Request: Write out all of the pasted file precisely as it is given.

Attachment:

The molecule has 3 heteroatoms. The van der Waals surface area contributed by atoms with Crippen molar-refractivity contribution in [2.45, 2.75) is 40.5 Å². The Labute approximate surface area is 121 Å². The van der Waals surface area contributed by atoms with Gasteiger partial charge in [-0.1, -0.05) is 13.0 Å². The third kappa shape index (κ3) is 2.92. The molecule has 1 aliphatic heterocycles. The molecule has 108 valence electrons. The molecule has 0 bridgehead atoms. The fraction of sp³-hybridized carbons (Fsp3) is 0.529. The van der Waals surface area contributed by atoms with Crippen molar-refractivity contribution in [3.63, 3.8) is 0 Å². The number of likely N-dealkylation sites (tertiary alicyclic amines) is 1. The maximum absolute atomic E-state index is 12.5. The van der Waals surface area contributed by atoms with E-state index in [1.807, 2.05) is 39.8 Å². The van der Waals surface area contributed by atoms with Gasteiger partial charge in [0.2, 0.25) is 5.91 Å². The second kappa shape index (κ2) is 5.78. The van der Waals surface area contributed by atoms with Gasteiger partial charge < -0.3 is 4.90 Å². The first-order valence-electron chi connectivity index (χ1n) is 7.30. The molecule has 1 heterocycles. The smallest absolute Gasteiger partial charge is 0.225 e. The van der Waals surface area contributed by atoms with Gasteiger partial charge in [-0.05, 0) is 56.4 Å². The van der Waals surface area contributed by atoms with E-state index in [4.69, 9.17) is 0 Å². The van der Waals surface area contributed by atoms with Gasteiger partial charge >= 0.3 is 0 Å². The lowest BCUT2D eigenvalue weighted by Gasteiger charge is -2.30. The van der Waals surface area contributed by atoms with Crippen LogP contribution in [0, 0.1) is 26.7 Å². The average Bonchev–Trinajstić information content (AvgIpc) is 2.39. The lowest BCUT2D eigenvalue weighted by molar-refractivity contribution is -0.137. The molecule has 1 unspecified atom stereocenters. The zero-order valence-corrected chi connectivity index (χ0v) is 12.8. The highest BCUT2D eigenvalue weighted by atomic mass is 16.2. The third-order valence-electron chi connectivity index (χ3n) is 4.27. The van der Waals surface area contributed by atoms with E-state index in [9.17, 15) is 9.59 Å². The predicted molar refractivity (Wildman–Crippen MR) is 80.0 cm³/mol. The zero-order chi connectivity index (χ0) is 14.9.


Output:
The molecule has 3 heteroatoms. The van der Waals surface area contributed by atoms with Crippen molar-refractivity contribution in [2.45, 2.75) is 40.5 Å². The Labute approximate surface area is 121 Å². The van der Waals surface area contributed by atoms with Gasteiger partial charge in [-0.1, -0.05) is 13.0 Å². The third kappa shape index (κ3) is 2.92. The molecule has 1 aliphatic heterocycles. The molecule has 108 valence electrons. The molecule has 0 bridgehead atoms. The fraction of sp³-hybridized carbons (Fsp3) is 0.529. The van der Waals surface area contributed by atoms with Crippen molar-refractivity contribution in [3.63, 3.8) is 0 Å². The number of likely N-dealkylation sites (tertiary alicyclic amines) is 1. The maximum absolute atomic E-state index is 12.5. The van der Waals surface area contributed by atoms with E-state index in [1.807, 2.05) is 39.8 Å². The van der Waals surface area contributed by atoms with Gasteiger partial charge in [0.2, 0.25) is 5.91 Å². The second kappa shape index (κ2) is 5.78. The van der Waals surface area contributed by atoms with Gasteiger partial charge < -0.3 is 4.90 Å². The first-order valence-electron chi connectivity index (χ1n) is 7.30. The molecule has 1 heterocycles. The smallest absolute Gasteiger partial charge is 0.225 e. The van der Waals surface area contributed by atoms with Gasteiger partial charge in [-0.05, 0) is 56.4 Å². The van der Waals surface area contributed by atoms with E-state index in [4.69, 9.17) is 0 Å². The van der Waals surface area contributed by atoms with Gasteiger partial charge >= 0.3 is 0 Å². The lowest BCUT2D eigenvalue weighted by Gasteiger charge is -2.30. The van der Waals surface area contributed by atoms with Crippen LogP contribution in [0, 0.1) is 26.7 Å². The average Bonchev–Trinajstić information content (AvgIpc) is 2.39. The lowest BCUT2D eigenvalue weighted by molar-refractivity contribution is -0.137. The molecule has 1 unspecified atom stereocenters. The zero-order valence-corrected chi connectivity index (χ0v) is 12.8. The highest BCUT2D eigenvalue weighted by atomic mass is 16.2. The third-order valence-electron chi connectivity index (χ3n) is 4.27. The van der Waals surface area contributed by atoms with E-state index in [9.17, 15) is 9.59 Å². The predicted molar refractivity (Wildman–Crippen MR) is 80.0 cm³/mol. The zero-order chi connectivity index (χ0) is 14.9.